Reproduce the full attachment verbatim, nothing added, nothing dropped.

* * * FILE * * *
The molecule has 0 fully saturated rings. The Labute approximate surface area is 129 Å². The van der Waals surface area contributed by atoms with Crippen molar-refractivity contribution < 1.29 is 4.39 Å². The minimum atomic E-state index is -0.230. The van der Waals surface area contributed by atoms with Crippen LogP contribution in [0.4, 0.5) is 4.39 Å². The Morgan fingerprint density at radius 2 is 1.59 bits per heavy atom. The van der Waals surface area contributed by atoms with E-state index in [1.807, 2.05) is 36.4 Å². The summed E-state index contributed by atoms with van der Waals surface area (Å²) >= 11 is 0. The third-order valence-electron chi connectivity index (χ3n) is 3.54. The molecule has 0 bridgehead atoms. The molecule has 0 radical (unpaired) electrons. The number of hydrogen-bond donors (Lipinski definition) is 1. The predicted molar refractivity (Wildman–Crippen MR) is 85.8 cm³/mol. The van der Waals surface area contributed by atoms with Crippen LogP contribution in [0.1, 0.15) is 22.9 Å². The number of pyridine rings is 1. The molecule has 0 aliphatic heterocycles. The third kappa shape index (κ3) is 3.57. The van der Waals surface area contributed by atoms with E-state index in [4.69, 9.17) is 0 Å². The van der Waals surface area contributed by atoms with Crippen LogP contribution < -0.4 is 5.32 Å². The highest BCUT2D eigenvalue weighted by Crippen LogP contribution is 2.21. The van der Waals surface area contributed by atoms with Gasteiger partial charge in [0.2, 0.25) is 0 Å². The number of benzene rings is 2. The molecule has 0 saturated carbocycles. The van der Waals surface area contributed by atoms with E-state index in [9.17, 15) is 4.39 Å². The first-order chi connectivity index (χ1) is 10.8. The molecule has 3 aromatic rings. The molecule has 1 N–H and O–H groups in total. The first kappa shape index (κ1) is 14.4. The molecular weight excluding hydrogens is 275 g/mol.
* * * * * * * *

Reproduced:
The molecule has 0 fully saturated rings. The Labute approximate surface area is 129 Å². The van der Waals surface area contributed by atoms with Crippen molar-refractivity contribution < 1.29 is 4.39 Å². The minimum atomic E-state index is -0.230. The van der Waals surface area contributed by atoms with Crippen LogP contribution in [0.4, 0.5) is 4.39 Å². The Morgan fingerprint density at radius 2 is 1.59 bits per heavy atom. The van der Waals surface area contributed by atoms with E-state index in [1.807, 2.05) is 36.4 Å². The summed E-state index contributed by atoms with van der Waals surface area (Å²) >= 11 is 0. The third-order valence-electron chi connectivity index (χ3n) is 3.54. The molecule has 0 bridgehead atoms. The molecule has 0 radical (unpaired) electrons. The number of hydrogen-bond donors (Lipinski definition) is 1. The predicted molar refractivity (Wildman–Crippen MR) is 85.8 cm³/mol. The van der Waals surface area contributed by atoms with Crippen LogP contribution in [0.1, 0.15) is 22.9 Å². The number of pyridine rings is 1. The molecule has 0 aliphatic heterocycles. The third kappa shape index (κ3) is 3.57. The van der Waals surface area contributed by atoms with E-state index in [4.69, 9.17) is 0 Å². The van der Waals surface area contributed by atoms with Crippen LogP contribution < -0.4 is 5.32 Å². The highest BCUT2D eigenvalue weighted by Crippen LogP contribution is 2.21. The van der Waals surface area contributed by atoms with Gasteiger partial charge in [0.2, 0.25) is 0 Å². The number of benzene rings is 2. The molecule has 0 saturated carbocycles. The van der Waals surface area contributed by atoms with E-state index in [9.17, 15) is 4.39 Å². The first-order chi connectivity index (χ1) is 10.8. The molecule has 3 aromatic rings. The molecule has 1 N–H and O–H groups in total. The first kappa shape index (κ1) is 14.4. The molecular weight excluding hydrogens is 275 g/mol.